Crystal Dynamics knows this obstacle all too well and have therefore opted to create combat specific to each hero. A lot of this was due to the insistence of Marvel that each character's mechanics felt like it could "be their own game". 

"Every hero fantasy, that's what we're selling."

Shaun Escagy - creative director

"There's a lot of expectations coming off of the movies where people think these characters are who they are and how they look. We drew from the 80 year history of Marvel: guided by them, challenged by them and it's a great collaborative to have because they give us the freedom but they're also the gatekeepers. For us, it was about how do we keep our narrative, put our spin on it but also really have the player partake in being an Avenger."

There are many iterations of the individual Avengers, alternative versions with varying abilities, backstories and looks. That's something the developers want you to be able to explore, allowing players to unlock and customize the abilities of each Avenger for the play style that suits you.

"It's about you playing that hero they way you want and playing that fantasy out," Escagy explains. "That is the goal." 

"We want to be like 'here's our Thor' but also let you customize him and create your Thor," Napoli adds. 

Marvel Game Universe

Image credit: Crystal Dynamics

Image credit: Crystal Dynamics (Image credit: Crystal Dynamics)

With the Avengers films officially done and dusted, at least for a while, Marvel fans are eager for some more superhero goodness. The Marvel Cinematic Universe proves that the intertwining of individual superhero's stories is something which fans love, having invested over a decade watching each individual MCU film before the epic conclusion in Avengers: Endgame earlier this year.

During the official reveal of Marvel's Avengers game, it was revealed that all the game's future hero DLC will be completely free. 

"The important thing is to assemble," Escagy explains when we ask about the motivation behind this decision. "To play with your friends as the Avengers, it is the DNA of what we're making. We don't want players to play-to-win or play with their friends or to play their favorite character, this is about you experiencing an Avengers dream."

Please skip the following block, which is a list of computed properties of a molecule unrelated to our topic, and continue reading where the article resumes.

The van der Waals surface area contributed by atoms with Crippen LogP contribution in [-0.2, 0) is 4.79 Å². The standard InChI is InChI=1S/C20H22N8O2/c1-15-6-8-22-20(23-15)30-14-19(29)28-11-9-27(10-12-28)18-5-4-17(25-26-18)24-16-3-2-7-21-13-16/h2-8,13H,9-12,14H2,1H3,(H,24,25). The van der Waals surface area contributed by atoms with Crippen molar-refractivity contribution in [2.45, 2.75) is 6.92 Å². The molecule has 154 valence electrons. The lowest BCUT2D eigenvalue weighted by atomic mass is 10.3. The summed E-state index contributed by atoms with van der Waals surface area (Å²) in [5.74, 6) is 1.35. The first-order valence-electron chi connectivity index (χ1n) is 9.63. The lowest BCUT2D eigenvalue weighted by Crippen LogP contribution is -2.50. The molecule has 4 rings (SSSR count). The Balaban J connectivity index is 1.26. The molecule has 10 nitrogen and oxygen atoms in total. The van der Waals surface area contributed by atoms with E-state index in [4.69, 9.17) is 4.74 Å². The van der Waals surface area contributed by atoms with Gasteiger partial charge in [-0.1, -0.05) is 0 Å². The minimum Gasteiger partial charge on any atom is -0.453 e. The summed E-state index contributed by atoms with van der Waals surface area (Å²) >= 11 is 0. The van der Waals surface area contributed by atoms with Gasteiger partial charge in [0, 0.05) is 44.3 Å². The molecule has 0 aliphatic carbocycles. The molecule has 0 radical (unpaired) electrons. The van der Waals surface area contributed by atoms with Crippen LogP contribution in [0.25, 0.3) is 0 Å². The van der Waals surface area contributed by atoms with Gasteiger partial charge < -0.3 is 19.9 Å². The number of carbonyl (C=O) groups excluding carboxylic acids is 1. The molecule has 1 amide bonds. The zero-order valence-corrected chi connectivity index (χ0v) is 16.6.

"The characters we're introducing, they're very much picked by the narrative and driven by that," Napoli adds. "We want people to continue with that narrative, we don't want to be excluding anyone."

This focus on narrative and intertwining character stories has us thinking a Marvel Game Universe could be on the cards.

"We didn't say it," Napoli laughs when we ask whether this could be the case. 

"This is the continuation of Marvel's Avengers," Escagy says. "It's going to expand, there will be new threats to assemble against, there will be new stories shooting off of it." 


Image credit: Crystal Dynamics

Image credit: Crystal Dynamics

But what about the man behind the franchise? What did he have to say about all this? Stan Lee passed away in 2018, when development on Avengers had already started. 

Escagy and Napoli were unsure whether Lee had ever seen or played the game before his death but do not fail to recognise Lee's importance.

"This entire game is a tribute to Stan," Escagy tells us. But does that mean we'll be seeing him making a famous cameo?

"You'll just have to play the game to find out," Escagy smirks.

Marvel's Avengers will release on May 15, 2020.

  • E3 2019 is the biggest gaming event of the year. TechRadar reported live from LA, telling you all about the biggest announcements of the week, from epic game trailers to shocking release date reveals. Catch up on our expert analysis of the keynotes and what we saw on the E3 show floor. 
Vic Hood
Associate Editor, TechRadar Gaming

Vic is TechRadar Gaming's Associate Editor. An award-winning games journalist, Vic brings experience from IGN, Eurogamer and more to the TechRadar table. You may have even heard her on the radio or speaking on a panel. Not only is Vic passionate about games, but she's also an avid mental health advocate who has appeared on both panels and podcasts to discuss mental health awareness. Make sure to follow her on Twitter for more.